In the mid-1990s the government of the Republic of Ireland began a campaign to use Saint Patrick's Day to showcase Ireland and its culture. The government set up a group called St Patrick's Festival, with the aims:
Traditional St Patrick's Day badges from the early 20th century, photographed at theMuseum of Country Life
- To offer a national festival that ranks amongst all of the greatest celebration in the world
- To create energy and excitement throughout Ireland via innovation, creativity, grassroots involvement, and marketing activity
- To provide the opportunity and motivation for people of Irish descent (and those who sometimes wish they were Irish) to attend and join in the imaginative and expressive celebrations
- To project, internationally, an accurate image of Ireland as a creative, professional and sophisticated country with wide appeal.
Girls playingIrish folk music
during a St Patrick's Day parade in Dublin, 2010
The first Saint Patrick's Festival was held on 17 March 1996. In 1997, it became a three-day event, and by 2000 it was a four-day event. By 2006, the festival was five days long; more than 675,000 people attended the 2009 parade. Overall 2009's five day festival saw close to 1 million visitors, who took part in festivities that included concerts, outdoor theatre performances, and fireworks. Skyfest forms the centrepiece of the festival.
The topic of the 2004 St. Patrick's Symposium was "Talking Irish", during which the nature of Irish identity, economic success, and the future were discussed. Since 1996, there has been a greater emphasis on celebrating and projecting a fluid and inclusive notion of "Irishness" rather than an identity based around traditional religious or ethnic allegiance. The week around Saint Patrick's Day usually involves Irish language speakers using more Irish during Seachtain na Gaeilge ("Irish Language Week").
The biggest celebrations outside Dublin are in Downpatrick, County Down, where Saint Patrick is rumoured to be buried. In 2004, according to Down District Council, the week-long St. Patrick's Festival had more than 2,000 participants and 82 floats, bands, and performers and was watched by more than 30,000 people.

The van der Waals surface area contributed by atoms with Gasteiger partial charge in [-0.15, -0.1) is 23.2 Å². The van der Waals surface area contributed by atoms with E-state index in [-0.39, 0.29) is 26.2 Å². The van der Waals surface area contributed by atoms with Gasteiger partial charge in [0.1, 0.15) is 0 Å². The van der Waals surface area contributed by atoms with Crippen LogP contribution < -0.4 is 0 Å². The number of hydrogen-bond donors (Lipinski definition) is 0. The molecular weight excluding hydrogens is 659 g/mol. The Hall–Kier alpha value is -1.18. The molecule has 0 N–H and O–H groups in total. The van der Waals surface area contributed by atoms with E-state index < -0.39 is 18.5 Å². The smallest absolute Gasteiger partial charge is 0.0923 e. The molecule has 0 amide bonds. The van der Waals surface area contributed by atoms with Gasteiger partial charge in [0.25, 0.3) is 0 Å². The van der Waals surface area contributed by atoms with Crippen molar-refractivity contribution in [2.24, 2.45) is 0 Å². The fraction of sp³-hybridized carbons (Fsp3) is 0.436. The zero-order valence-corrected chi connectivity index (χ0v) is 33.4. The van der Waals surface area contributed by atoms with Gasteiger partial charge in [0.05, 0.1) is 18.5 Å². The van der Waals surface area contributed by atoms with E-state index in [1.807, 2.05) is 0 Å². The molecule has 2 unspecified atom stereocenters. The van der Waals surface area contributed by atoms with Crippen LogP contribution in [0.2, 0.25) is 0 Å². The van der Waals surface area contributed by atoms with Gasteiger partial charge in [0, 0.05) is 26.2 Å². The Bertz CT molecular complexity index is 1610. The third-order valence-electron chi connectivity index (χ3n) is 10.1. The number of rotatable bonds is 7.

Sign on a beam in Dublin'sGuinness Storehouse
, a commercial museum promoting the drinking of Guinness stout on St Patrick's Day
Christian leaders in Ireland have expressed concern about the secularisation of St Patrick's Day. In The Word magazine's March 2007 issue, Fr. Vincent Twomey wrote, "It is time to reclaim St Patrick's Day as a church festival." He questioned the need for "mindless alcohol-fuelled revelry" and concluded that "it is time to bring the piety and the fun together."
is annually dyed green on St. Patricks Day
St. Patrick's Day, although not a legal holiday anywhere in the United States, is nonetheless widely recognized and celebrated throughout the country. It is primarily observed as a celebration of Irish and Irish American culture; celebrations include prominent displays of the colour green, feasting, copious consumption of alcohol, religious observances, and numerous parades. The holiday has been celebrated on the North American continent since the late eighteenth century, prior to the American Revolution.
In Argentina, and especially in Buenos Aires, all-night long parties are celebrated in designated streets, since the weather is comfortably warm in March. People dance and drink only beer throughout the night, until seven or eight in the morning, and although the tradition of mocking those who do not wear green does not exist, many people wear something green. In Buenos Aires, the party is held in the downtown street of Reconquista, where there are several Irish pubs; in 2006, there were 50,000 people in this street and the pubs nearby. Neither the Catholic Church nor the Irish community, the fifth largest in the world outside Ireland, take part in the organisation of the parties.
One of the longest-running Saint Patrick's Day parades in North America occurs each year in Montreal, whose city flag includes a shamrock in its lower-right quadrant. The parades have been held continually since 1824.
In 2004, the CelticFest Vancouver Society organized an annual festival in downtown Vancouver to celebrate the Celtic Nations and their culture. This event, which includes a parade, occurs the weekend closest to Saint Patrick's Day.
In Quebec City, there was a parade from 1837 to 1926. The Quebec City St-Patrick Parade returned in 2010 after an absence of more than 84 years. For the occasion, a portion of the New York Police Department Pipes and Drums were present as special guests.
The Toronto Maple Leafs hockey team was known as the Toronto St. Patricks from 1919 to 1927, and wore green jerseys. In 1999, when the Maple Leafs played on Saint Patrick's Day, they wore green St. Pat's retro uniforms. There is a large parade in the city's downtown core on the Sunday prior to March 17 which attracts over 100,000 spectators.
Some groups, notably Guinness, have lobbied to make Saint Patrick's Day a national holiday. Currently, Newfoundland and Labrador is the only jurisdiction where Saint Patrick's Day is a provincial holiday.